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  1. very bad network performance

    Dear experts,

    we are struggling with bad network performance on a SLES 11 SP4 Installation as PowerLinux LPAR. The LPARS are having installed 10 Gbit/s network adapters to them. Currently in our project we are communicating with AIX sandbox systems that only have 1 Gbit/s. we were able to increase the performance between those systems by 12 MB/s by simply upgrading the linux kernel from 3.0.101-63-ppc64 to 3.0.101-77-ppc64 via zypper, because now ethtool -k eth0 shows that tso and gro are on, that gave us the boost.

    however, after the kernel upgrade we tested the network connection between SLES on 10 Gbit/s and a producitve AIX machine on 10 Gbit/s, both residing in the same data center, but different ibm power servers, but in the same subnet of course, so no hops via traceroute are taken. We measured only 1,2 Gbit/s in speed, but between two AIX on 10 Gbit/s we are measuring > 7 Gbit/s on the same network.

    When i am querying the devices on the SLES machine via ethtool eth0 and ethtool eth1, the supported ports are detected as FIBRE, supported link modes are 1000baseT/Full and adterised is 1000baseT/full, auto-neogtiation is on, duplex is full and speed is only 1000 Mb/s. However that can't be really the case because as stated above we measured 1,2 Gbit/s between SLES 10 Gbit/s and AIX 10 Gbit/s.

    My concern is: shouldn't sles be able to advertise a speed of 10000 Mb/s? why does it only advertise 1000 Mb/s?
    Last edited by dafrk; 30-Jun-2016 at 11:28.

  2. #2

    Re: very bad network performance

    On 06/30/2016 04:34 AM, dafrk wrote:
    >
    > we are struggling with bad network performance on a SLES 11 SP4
    > Installation as PowerLinux LPAR. The LPARS are having installed 10
    > Gbit/s network adapters to them. Currently in our project we are
    > communicating with AIX sandbox systems that only have 1 Gbit/s. we were
    > able to increase the performance between those systems by 12 MB/s by
    > simply upgrading the linux kernel from 3.0.101-63-ppc64 to
    > 3.0.101-77-ppc64 via zypper, because now ethtool -k eth0 shows that tso
    > and gro are on, that gave us the boost.


    How fast were the SLES-to-AIX connections before the kernel upgrade? I
    see the max speed, and I see some increase, but I do not see the actual
    speed prior to the update.

    > however, after the kernel upgrade we tested the network connection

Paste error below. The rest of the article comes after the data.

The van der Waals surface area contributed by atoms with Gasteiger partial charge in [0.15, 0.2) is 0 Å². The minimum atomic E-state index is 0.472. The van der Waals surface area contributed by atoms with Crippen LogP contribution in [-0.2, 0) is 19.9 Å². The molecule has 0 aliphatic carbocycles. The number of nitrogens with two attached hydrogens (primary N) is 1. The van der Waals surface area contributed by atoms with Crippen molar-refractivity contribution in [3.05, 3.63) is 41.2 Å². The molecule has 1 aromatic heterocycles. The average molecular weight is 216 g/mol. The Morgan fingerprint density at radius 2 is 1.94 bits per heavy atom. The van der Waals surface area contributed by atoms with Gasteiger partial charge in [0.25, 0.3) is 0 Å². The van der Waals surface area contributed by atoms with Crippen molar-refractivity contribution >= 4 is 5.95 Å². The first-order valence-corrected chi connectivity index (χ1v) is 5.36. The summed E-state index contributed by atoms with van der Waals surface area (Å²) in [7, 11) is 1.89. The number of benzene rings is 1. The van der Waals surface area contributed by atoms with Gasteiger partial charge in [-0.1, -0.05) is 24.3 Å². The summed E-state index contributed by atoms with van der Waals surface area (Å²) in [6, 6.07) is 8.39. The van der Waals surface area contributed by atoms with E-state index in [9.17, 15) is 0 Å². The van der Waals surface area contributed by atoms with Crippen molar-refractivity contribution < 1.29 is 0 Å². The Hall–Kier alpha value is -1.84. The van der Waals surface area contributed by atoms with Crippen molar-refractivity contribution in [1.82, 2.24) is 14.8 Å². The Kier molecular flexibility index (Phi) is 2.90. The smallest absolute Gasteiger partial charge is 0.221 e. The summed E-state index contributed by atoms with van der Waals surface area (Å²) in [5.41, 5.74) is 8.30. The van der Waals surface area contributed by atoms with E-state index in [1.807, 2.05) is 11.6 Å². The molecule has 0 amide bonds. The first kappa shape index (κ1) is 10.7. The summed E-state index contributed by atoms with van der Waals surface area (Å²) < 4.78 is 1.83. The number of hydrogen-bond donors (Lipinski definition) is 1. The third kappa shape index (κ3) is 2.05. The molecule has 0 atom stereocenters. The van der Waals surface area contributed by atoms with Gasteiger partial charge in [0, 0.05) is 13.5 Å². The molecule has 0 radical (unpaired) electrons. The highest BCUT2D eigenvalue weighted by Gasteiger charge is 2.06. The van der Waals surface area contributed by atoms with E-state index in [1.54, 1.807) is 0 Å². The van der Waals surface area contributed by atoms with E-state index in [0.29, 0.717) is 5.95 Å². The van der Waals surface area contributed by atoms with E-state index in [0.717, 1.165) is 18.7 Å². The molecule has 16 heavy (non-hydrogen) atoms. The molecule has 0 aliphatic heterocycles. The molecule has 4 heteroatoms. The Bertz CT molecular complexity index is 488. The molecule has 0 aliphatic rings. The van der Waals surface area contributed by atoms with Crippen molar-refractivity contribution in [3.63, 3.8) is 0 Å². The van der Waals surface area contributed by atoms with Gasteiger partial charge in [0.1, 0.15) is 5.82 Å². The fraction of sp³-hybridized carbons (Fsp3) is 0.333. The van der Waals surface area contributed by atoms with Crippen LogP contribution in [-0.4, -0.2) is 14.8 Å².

> between SLES on 10 Gbit/s and a producitve AIX machine on 10 Gbit/s,
    > both residing in the same data center, but different ibm power servers,
    > but in the same subnet of course, so no hops via traceroute are taken.
    > We measured only 1,2 Gbit/s in speed, but between two AIX on 10 Gbit/s
    > we are measuring > 7 Gbit/s on the same network.


    What kind of speed do you get between two LPARs on the same host?

    > When i am querying the devices on the SLES machine via ethtool eth0 and
    > ethtool eth1, the supported ports are detected as FIBRE, supported link
    > modes are 1000baseT/Full and adterised is 1000baseT/full,
    > auto-neogtiation is on, duplex is full and speed is only 1000 Mb/s.
    > However that can't be really the case because as stated above we
    > measured 1,2 Gbit/s between SLES 10 Gbit/s and AIX 10 Gbit/s.


    In other virtual environments I have seen SLES send far faster than
    advertised because it's all virtual and at the end of the day the virtual
    bits moving between virtual systems are not really limited by 1 Gbit
    hardware, particularly when sending among VMs on the same host, thus my
    question above about intra-host communications among VMs.

    --
    Good luck.

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  3. Re: very bad network performance

    Quote Originally Posted by ab View Post
    On 06/30/2016 04:34 AM, dafrk wrote:
    >
    > we are struggling with bad network performance on a SLES 11 SP4
    > Installation as PowerLinux LPAR. The LPARS are having installed 10
    > Gbit/s network adapters to them. Currently in our project we are
    > communicating with AIX sandbox systems that only have 1 Gbit/s. we were
    > able to increase the performance between those systems by 12 MB/s by
    > simply upgrading the linux kernel from 3.0.101-63-ppc64 to
    > 3.0.101-77-ppc64 via zypper, because now ethtool -k eth0 shows that tso
    > and gro are on, that gave us the boost.


    How fast were the SLES-to-AIX connections before the kernel upgrade? I
    see the max speed, and I see some increase, but I do not see the actual
    speed prior to the update.

    > however, after the kernel upgrade we tested the network connection
    > between SLES on 10 Gbit/s and a producitve AIX machine on 10 Gbit/s,
    > both residing in the same data center, but different ibm power servers,
    > but in the same subnet of course, so no hops via traceroute are taken.
    > We measured only 1,2 Gbit/s in speed, but between two AIX on 10 Gbit/s
    > we are measuring > 7 Gbit/s on the same network.


    What kind of speed do you get between two LPARs on the same host?

    > When i am querying the devices on the SLES machine via ethtool eth0 and